Having my name, Gijs, is already tricky outside of the Netherlands. Spearheading a company called HALAL is even trickier 😉 But when people hear about it, they don’t easily forget it. We get quite some shit with regards to our name, as in, logistical shit. For instance, our name makes processes like getting permits complicated in the US….. But to be completely honest, things like that remind me of why we took this name in the first place.

I say took this name because it was in fact given to us. We made a music video with a Dutch-Moroccan rapper, we were setting things on fire – it was all very improvised. We did the shoot with a group of friends, we weren’t even an official company yet, and at some point during the shoot a couple of friends threw the idea out there to call the company 100% HALAL. It felt right.

It’s a reflection of being pure, standing for your choices, being 100% in. No bullshit. BUT. It was a different time back then. It was a time where we wanted to bridge a gap here locally and represent a different approach – a different voice – in filmmaking. Today, one might ask whether it is cultural appropriation. One might ask if it’s ok that we took this name and used it out of context. When we took this name, it was a statement, a statement for us to craft work to back up the name. I’m not sure if we would be able to ‘defend’ the use of this name, other than the fact that it has given us a chance to be a different voice, represent new perspectives and point of views, proudly stand for a diverse approach to our craft.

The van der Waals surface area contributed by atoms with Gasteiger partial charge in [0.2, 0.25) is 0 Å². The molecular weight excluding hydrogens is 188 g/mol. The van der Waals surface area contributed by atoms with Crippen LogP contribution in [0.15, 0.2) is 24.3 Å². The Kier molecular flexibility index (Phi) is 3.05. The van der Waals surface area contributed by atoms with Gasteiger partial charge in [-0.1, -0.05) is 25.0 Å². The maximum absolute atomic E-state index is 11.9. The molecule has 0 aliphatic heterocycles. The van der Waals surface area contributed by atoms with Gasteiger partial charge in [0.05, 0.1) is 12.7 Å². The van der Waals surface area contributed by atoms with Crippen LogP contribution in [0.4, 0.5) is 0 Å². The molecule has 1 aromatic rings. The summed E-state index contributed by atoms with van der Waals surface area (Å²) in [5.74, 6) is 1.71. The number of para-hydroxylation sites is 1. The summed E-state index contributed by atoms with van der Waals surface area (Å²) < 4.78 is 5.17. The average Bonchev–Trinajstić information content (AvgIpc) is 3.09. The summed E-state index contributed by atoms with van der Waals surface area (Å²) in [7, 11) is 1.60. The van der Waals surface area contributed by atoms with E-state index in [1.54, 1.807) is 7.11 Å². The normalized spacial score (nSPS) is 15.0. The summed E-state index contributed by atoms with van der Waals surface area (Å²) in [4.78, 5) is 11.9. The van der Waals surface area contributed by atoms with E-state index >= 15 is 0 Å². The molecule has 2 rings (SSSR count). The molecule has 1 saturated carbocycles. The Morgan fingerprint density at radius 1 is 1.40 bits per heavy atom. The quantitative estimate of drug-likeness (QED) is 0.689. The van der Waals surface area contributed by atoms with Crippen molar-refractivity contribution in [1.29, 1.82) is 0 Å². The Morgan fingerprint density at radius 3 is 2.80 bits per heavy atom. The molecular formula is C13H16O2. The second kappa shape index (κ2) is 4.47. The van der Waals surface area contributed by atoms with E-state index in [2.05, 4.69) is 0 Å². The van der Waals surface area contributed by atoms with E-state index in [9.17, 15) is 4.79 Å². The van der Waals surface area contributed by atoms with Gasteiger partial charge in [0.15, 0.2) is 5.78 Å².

How would you describe the DNA of HALAL?

Our DNA is very much about doing things differently. Being a bit cheeky to push things to the next level. Even though our work is very much rooted in a traditional approach to storytelling (we’re not at the forefront of digital work or VR for instance), we’re always looking for new stories and new ways to tell those stories. I think that’s an important part of how we do things differently; we don’t settle. So we stay relevant by focusing on the stories people want to hear. To be ahead of the game and be creative about the way we share those stories. We do that to bring our talent to the next level. To keep them on their toes, and help them grow. We could have easily settled with riding our current wave in the Netherlands. But that’s not in our DNA, to settle. We want to play in the big league. Not for the sake of it, but for the sake of the work.